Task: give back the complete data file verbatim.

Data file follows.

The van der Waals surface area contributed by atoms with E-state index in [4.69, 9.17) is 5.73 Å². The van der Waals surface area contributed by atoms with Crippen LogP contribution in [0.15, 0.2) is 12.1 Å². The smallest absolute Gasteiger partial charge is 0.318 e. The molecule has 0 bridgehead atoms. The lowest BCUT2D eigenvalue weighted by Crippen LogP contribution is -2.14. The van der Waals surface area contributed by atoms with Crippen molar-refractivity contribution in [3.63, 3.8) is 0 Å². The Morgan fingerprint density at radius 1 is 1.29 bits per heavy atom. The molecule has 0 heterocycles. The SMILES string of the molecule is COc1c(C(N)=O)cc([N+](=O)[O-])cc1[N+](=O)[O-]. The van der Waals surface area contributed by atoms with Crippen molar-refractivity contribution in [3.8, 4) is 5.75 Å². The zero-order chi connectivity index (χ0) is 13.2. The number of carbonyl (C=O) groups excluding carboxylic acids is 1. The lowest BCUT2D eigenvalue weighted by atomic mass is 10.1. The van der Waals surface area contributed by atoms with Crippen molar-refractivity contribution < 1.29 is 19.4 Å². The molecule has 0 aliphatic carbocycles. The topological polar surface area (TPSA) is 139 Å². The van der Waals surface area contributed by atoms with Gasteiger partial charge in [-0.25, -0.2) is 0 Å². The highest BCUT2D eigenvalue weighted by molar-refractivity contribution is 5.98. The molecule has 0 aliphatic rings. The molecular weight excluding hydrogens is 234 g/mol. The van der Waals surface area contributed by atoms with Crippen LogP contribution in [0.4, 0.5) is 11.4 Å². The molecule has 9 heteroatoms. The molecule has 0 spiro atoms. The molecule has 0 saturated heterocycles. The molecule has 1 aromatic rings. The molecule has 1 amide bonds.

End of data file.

The van der Waals surface area contributed by atoms with E-state index in [4.69, 9.17) is 5.73 Å². The van der Waals surface area contributed by atoms with Crippen LogP contribution in [0.15, 0.2) is 12.1 Å². The smallest absolute Gasteiger partial charge is 0.318 e. The molecule has 0 bridgehead atoms. The lowest BCUT2D eigenvalue weighted by Crippen LogP contribution is -2.14. The van der Waals surface area contributed by atoms with Crippen molar-refractivity contribution in [3.63, 3.8) is 0 Å². The Morgan fingerprint density at radius 1 is 1.29 bits per heavy atom. The molecule has 0 heterocycles. The SMILES string of the molecule is COc1c(C(N)=O)cc([N+](=O)[O-])cc1[N+](=O)[O-]. The van der Waals surface area contributed by atoms with Crippen molar-refractivity contribution in [3.8, 4) is 5.75 Å². The zero-order chi connectivity index (χ0) is 13.2. The number of carbonyl (C=O) groups excluding carboxylic acids is 1. The lowest BCUT2D eigenvalue weighted by atomic mass is 10.1. The van der Waals surface area contributed by atoms with Crippen molar-refractivity contribution < 1.29 is 19.4 Å². The molecule has 0 aliphatic carbocycles. The topological polar surface area (TPSA) is 139 Å². The van der Waals surface area contributed by atoms with Gasteiger partial charge in [-0.25, -0.2) is 0 Å². The highest BCUT2D eigenvalue weighted by molar-refractivity contribution is 5.98. The molecule has 0 aliphatic rings. The molecular weight excluding hydrogens is 234 g/mol. The van der Waals surface area contributed by atoms with Crippen LogP contribution in [0.4, 0.5) is 11.4 Å². The molecule has 9 heteroatoms. The molecule has 0 spiro atoms. The molecule has 0 saturated heterocycles. The molecule has 1 aromatic rings. The molecule has 1 amide bonds.